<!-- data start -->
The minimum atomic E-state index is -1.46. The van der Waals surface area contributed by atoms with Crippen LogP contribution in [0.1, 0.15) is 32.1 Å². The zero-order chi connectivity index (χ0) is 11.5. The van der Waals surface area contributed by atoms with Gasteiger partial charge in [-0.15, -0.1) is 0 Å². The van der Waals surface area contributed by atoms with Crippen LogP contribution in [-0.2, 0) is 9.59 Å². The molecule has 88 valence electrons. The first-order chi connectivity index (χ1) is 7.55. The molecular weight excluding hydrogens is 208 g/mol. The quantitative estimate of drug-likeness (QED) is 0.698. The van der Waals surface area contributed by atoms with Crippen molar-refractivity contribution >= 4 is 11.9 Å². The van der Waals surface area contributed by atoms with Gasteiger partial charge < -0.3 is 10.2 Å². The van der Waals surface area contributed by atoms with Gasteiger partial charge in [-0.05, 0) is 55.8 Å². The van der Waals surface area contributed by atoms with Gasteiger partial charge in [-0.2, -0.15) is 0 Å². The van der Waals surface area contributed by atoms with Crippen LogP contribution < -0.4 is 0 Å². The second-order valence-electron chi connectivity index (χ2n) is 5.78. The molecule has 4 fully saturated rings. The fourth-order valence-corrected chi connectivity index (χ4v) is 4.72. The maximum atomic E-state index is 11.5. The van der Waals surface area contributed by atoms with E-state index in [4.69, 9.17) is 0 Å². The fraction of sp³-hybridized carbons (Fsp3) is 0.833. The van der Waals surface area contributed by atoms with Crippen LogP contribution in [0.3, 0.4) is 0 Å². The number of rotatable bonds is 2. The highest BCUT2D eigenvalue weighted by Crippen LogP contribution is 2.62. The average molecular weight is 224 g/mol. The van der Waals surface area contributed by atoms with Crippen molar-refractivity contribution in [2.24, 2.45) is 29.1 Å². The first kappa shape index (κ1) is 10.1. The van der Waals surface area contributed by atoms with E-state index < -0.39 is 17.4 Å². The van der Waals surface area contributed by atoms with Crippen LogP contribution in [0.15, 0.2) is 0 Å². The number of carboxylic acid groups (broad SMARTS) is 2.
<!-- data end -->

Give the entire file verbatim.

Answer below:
The minimum atomic E-state index is -1.46. The van der Waals surface area contributed by atoms with Crippen LogP contribution in [0.1, 0.15) is 32.1 Å². The zero-order chi connectivity index (χ0) is 11.5. The van der Waals surface area contributed by atoms with Gasteiger partial charge in [-0.15, -0.1) is 0 Å². The van der Waals surface area contributed by atoms with Crippen LogP contribution in [-0.2, 0) is 9.59 Å². The molecule has 88 valence electrons. The first-order chi connectivity index (χ1) is 7.55. The molecular weight excluding hydrogens is 208 g/mol. The quantitative estimate of drug-likeness (QED) is 0.698. The van der Waals surface area contributed by atoms with Crippen molar-refractivity contribution >= 4 is 11.9 Å². The van der Waals surface area contributed by atoms with Gasteiger partial charge < -0.3 is 10.2 Å². The van der Waals surface area contributed by atoms with Gasteiger partial charge in [-0.05, 0) is 55.8 Å². The van der Waals surface area contributed by atoms with Gasteiger partial charge in [-0.2, -0.15) is 0 Å². The van der Waals surface area contributed by atoms with Crippen LogP contribution < -0.4 is 0 Å². The second-order valence-electron chi connectivity index (χ2n) is 5.78. The molecule has 4 fully saturated rings. The fourth-order valence-corrected chi connectivity index (χ4v) is 4.72. The maximum atomic E-state index is 11.5. The van der Waals surface area contributed by atoms with E-state index in [4.69, 9.17) is 0 Å². The fraction of sp³-hybridized carbons (Fsp3) is 0.833. The van der Waals surface area contributed by atoms with Crippen LogP contribution in [0.3, 0.4) is 0 Å². The number of rotatable bonds is 2. The highest BCUT2D eigenvalue weighted by Crippen LogP contribution is 2.62. The average molecular weight is 224 g/mol. The van der Waals surface area contributed by atoms with Crippen molar-refractivity contribution in [2.24, 2.45) is 29.1 Å². The first kappa shape index (κ1) is 10.1. The van der Waals surface area contributed by atoms with E-state index < -0.39 is 17.4 Å². The van der Waals surface area contributed by atoms with Crippen LogP contribution in [0.15, 0.2) is 0 Å². The number of carboxylic acid groups (broad SMARTS) is 2.